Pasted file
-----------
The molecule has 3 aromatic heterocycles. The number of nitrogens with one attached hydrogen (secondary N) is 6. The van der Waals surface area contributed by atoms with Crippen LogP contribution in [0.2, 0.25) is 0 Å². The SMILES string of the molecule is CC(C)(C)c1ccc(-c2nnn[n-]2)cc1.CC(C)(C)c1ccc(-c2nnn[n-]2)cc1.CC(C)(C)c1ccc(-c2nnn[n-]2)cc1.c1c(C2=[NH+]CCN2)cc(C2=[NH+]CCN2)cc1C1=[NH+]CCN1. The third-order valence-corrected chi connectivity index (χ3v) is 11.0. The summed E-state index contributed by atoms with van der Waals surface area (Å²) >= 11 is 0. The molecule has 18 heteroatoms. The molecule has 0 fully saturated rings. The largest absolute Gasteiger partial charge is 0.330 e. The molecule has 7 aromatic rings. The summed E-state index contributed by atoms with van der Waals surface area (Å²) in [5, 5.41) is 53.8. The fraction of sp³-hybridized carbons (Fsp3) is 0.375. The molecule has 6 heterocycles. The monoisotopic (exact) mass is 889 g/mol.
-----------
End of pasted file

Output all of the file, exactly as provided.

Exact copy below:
The molecule has 3 aromatic heterocycles. The number of nitrogens with one attached hydrogen (secondary N) is 6. The van der Waals surface area contributed by atoms with Crippen LogP contribution in [0.2, 0.25) is 0 Å². The SMILES string of the molecule is CC(C)(C)c1ccc(-c2nnn[n-]2)cc1.CC(C)(C)c1ccc(-c2nnn[n-]2)cc1.CC(C)(C)c1ccc(-c2nnn[n-]2)cc1.c1c(C2=[NH+]CCN2)cc(C2=[NH+]CCN2)cc1C1=[NH+]CCN1. The third-order valence-corrected chi connectivity index (χ3v) is 11.0. The summed E-state index contributed by atoms with van der Waals surface area (Å²) >= 11 is 0. The molecule has 18 heteroatoms. The molecule has 0 fully saturated rings. The largest absolute Gasteiger partial charge is 0.330 e. The molecule has 7 aromatic rings. The summed E-state index contributed by atoms with van der Waals surface area (Å²) in [5, 5.41) is 53.8. The fraction of sp³-hybridized carbons (Fsp3) is 0.375. The molecule has 6 heterocycles. The monoisotopic (exact) mass is 889 g/mol.